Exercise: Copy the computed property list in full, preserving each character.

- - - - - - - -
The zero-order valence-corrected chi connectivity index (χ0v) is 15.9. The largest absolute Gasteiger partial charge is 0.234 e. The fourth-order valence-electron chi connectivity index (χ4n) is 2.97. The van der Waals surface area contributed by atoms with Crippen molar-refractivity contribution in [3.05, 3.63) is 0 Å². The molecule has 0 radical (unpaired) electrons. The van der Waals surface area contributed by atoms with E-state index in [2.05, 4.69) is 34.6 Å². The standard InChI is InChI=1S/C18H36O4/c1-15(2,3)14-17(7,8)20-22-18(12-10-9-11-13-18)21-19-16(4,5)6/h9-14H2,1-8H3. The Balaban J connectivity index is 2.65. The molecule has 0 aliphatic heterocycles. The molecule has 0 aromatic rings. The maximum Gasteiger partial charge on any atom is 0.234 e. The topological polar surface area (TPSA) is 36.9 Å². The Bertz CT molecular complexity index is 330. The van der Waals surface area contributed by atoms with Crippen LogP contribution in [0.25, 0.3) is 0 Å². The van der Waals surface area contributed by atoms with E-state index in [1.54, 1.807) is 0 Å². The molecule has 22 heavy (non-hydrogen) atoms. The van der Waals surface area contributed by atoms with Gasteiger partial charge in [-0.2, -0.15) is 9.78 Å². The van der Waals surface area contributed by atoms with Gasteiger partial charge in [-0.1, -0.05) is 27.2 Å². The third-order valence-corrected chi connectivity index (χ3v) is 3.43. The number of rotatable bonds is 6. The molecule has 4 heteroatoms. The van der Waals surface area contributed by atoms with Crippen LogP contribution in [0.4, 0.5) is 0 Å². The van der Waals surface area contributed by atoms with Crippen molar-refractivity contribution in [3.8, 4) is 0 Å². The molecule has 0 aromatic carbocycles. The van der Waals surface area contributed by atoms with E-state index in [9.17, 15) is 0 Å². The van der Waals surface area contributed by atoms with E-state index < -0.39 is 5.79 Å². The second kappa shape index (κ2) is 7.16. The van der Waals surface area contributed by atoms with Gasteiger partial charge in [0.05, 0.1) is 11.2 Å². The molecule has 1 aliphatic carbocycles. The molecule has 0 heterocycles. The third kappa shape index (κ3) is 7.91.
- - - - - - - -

The zero-order valence-corrected chi connectivity index (χ0v) is 15.9. The largest absolute Gasteiger partial charge is 0.234 e. The fourth-order valence-electron chi connectivity index (χ4n) is 2.97. The van der Waals surface area contributed by atoms with Crippen molar-refractivity contribution in [3.05, 3.63) is 0 Å². The molecule has 0 radical (unpaired) electrons. The van der Waals surface area contributed by atoms with E-state index in [2.05, 4.69) is 34.6 Å². The standard InChI is InChI=1S/C18H36O4/c1-15(2,3)14-17(7,8)20-22-18(12-10-9-11-13-18)21-19-16(4,5)6/h9-14H2,1-8H3. The Balaban J connectivity index is 2.65. The molecule has 0 aliphatic heterocycles. The molecule has 0 aromatic rings. The maximum Gasteiger partial charge on any atom is 0.234 e. The topological polar surface area (TPSA) is 36.9 Å². The Bertz CT molecular complexity index is 330. The van der Waals surface area contributed by atoms with Crippen LogP contribution in [0.25, 0.3) is 0 Å². The van der Waals surface area contributed by atoms with E-state index in [1.54, 1.807) is 0 Å². The molecule has 22 heavy (non-hydrogen) atoms. The van der Waals surface area contributed by atoms with Gasteiger partial charge in [-0.2, -0.15) is 9.78 Å². The van der Waals surface area contributed by atoms with Gasteiger partial charge in [-0.1, -0.05) is 27.2 Å². The third-order valence-corrected chi connectivity index (χ3v) is 3.43. The number of rotatable bonds is 6. The molecule has 4 heteroatoms. The van der Waals surface area contributed by atoms with Crippen LogP contribution in [0.4, 0.5) is 0 Å². The van der Waals surface area contributed by atoms with Crippen molar-refractivity contribution in [3.8, 4) is 0 Å². The molecule has 0 aromatic carbocycles. The van der Waals surface area contributed by atoms with E-state index in [9.17, 15) is 0 Å². The van der Waals surface area contributed by atoms with E-state index < -0.39 is 5.79 Å². The second kappa shape index (κ2) is 7.16. The van der Waals surface area contributed by atoms with Gasteiger partial charge in [0.05, 0.1) is 11.2 Å². The molecule has 1 aliphatic carbocycles. The molecule has 0 heterocycles. The third kappa shape index (κ3) is 7.91.